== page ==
Was making sense up until the end.

I was scratching my head a bit too. I think the implication is that Democrats are all going to go out and get hammered on election night, then not show up for work the next day?

I read it to mean that TOYM was implying that a higher percentage of Donald Trump's supporters have jobs and will be paying for all the Hillary supporters who draw social benefits.  I don't agree with this statement, but that is how I read it.  All along through, I was actually thinking most Trump supporters don't have jobs, and that is why they are available to attend his rallies in such large numbers.

FreeWheel

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Re: What if Trump steps down or won't concede?
« Reply #60 on: October 26, 2016, 09:14:09 PM »
Lawrence O'Donnell did a nice piece on why he believes there will be little violence and zero threat to our democracy after Donald is defeated.

http://scienceblogs.com/gregladen/2016/10/22/the-day-after-trumps-blackmail-threat-is-bogus/

It makes sense to me.
« Last Edit: October 26, 2016, 09:16:15 PM by FreeWheel »

dividendman

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Re: What if Trump steps down or won't concede?
« Reply #61 on: October 26, 2016, 10:47:13 PM »
What does happen if Trump refuses to concede, even if he loses by a convincing margin, and his supporters get violent?  I think that most of the population would not stand for it, but even a few percent in open revolt could still wreak havoc. 

The issue is that he is polling 40% ish.  So if there is a rebellion on that magnitude, it is a serious issue.

It has happened before in the US. It didn't work out very well for the 40% that rebelled and this time they won't have any professional army.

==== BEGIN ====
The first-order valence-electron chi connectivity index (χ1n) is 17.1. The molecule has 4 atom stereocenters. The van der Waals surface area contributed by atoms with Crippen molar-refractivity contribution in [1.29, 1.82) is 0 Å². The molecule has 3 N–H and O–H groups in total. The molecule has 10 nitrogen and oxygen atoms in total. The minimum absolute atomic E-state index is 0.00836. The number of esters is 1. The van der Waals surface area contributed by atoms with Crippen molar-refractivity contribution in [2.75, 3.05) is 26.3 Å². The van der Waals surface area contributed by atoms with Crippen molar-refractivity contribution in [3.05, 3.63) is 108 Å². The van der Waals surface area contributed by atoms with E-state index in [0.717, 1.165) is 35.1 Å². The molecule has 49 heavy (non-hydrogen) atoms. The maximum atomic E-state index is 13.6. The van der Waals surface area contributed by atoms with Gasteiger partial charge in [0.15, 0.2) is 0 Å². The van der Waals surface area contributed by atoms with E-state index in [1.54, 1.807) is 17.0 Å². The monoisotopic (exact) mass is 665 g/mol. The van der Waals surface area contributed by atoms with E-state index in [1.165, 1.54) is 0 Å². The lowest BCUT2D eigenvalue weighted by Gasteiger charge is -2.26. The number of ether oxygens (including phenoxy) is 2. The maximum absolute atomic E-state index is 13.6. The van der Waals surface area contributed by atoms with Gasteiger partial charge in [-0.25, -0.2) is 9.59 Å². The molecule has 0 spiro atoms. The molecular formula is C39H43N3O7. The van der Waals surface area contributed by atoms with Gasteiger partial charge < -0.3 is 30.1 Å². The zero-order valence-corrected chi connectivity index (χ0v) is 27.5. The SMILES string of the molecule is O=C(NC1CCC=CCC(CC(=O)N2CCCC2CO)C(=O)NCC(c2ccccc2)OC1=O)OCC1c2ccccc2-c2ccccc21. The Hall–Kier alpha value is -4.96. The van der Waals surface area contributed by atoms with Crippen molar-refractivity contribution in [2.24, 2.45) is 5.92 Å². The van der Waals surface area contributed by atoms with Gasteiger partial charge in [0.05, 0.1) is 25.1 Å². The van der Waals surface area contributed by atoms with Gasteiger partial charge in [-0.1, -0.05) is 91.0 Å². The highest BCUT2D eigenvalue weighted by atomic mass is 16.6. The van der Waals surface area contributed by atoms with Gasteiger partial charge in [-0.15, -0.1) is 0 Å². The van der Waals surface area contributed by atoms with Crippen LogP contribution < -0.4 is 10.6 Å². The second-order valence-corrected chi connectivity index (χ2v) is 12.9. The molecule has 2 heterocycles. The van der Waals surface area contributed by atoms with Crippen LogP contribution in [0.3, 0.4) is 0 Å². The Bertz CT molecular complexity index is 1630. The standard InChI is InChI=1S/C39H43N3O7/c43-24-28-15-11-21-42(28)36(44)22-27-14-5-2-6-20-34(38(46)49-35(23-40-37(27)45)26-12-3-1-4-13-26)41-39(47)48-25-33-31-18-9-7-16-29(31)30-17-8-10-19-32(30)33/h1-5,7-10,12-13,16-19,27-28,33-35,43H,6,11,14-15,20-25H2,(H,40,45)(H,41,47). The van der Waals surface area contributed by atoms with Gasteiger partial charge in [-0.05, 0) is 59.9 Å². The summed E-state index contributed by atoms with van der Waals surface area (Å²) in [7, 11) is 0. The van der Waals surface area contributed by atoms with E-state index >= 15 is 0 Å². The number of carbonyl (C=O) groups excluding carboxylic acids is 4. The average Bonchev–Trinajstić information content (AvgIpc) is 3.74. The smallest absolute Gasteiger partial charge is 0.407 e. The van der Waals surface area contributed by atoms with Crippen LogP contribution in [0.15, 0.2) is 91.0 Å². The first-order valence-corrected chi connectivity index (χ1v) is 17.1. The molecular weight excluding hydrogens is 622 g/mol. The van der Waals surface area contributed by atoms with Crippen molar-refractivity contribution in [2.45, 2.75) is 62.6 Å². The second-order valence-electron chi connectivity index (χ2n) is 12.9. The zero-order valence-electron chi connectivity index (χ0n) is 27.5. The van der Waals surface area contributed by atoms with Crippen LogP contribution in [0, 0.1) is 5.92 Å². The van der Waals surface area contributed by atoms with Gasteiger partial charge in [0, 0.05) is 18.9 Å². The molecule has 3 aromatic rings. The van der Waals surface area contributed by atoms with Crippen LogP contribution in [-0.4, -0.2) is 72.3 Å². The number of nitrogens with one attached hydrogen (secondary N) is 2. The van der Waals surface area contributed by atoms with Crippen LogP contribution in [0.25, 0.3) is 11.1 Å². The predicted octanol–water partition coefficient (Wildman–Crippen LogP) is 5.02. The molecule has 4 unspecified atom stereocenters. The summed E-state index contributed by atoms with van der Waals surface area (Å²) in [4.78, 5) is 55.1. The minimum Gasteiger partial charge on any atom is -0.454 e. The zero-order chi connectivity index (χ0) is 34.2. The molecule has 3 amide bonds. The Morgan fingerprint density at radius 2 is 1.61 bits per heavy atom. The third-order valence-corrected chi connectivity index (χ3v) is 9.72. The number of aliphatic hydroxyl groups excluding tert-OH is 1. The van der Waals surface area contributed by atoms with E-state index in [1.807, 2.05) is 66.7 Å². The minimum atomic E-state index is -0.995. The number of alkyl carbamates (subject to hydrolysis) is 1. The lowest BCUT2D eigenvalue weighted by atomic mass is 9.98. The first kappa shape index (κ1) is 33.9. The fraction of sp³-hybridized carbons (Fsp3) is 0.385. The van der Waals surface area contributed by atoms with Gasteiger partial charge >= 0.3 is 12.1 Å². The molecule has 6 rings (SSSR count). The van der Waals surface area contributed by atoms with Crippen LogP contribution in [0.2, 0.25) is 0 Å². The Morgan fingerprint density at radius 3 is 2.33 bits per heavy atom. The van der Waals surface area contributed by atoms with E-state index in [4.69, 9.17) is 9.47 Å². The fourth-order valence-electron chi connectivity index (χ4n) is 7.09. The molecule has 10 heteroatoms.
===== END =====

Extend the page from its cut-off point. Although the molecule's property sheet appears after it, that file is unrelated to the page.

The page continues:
Interestingly enough, the causes/issues of secession are pretty much what the extreme Trump supporters have today (reference: https://en.wikipedia.org/wiki/American_Civil_War#Causes_of_secession
1) slavery Racism
2) Sectionalism
3) Protectionism
4) States' rights

Metric Mouse

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Re: What if Trump steps down or won't concede?
« Reply #62 on: October 26, 2016, 11:34:01 PM »
What does happen if Trump refuses to concede, even if he loses by a convincing margin, and his supporters get violent?  I think that most of the population would not stand for it, but even a few percent in open revolt could still wreak havoc. 

If I go overseas in the next 4 years, I'll tell people I'm Canadian, just so I don't have to answer the inevitable questions about "Why did you elect that idiot, Trump/Clinton?"  This worked pretty well for me when Bush, Jr, was in office.

Wow dude you are spineless and an embarrassment. Why can't you step up and own who you are and where you are from? I was abroad during the Bush Jr years as well and proudly stated I am American, answering any and all questions asked of me. I even had a doctor say through a translator "Tell him we don't like americans". Who cares? Own who you are and don't be such a jellyfish.

Seems a bit of an ad hominem way to put that.  But most people in the world make a distinction between citizens of a country vs their political leadership.  Who is leading the country may not in any way be reflective of you.  Most people in the US aren't as clear on the distinction, probably because we haven't had direct experience with an autocrat in a couple centuries.  (Insert rants about current politicians being dictators here)

Right? I don't see many people thinking everyone from Toronto is like Rob Ford or that everyone from New York is like Donald Trump.

Metric Mouse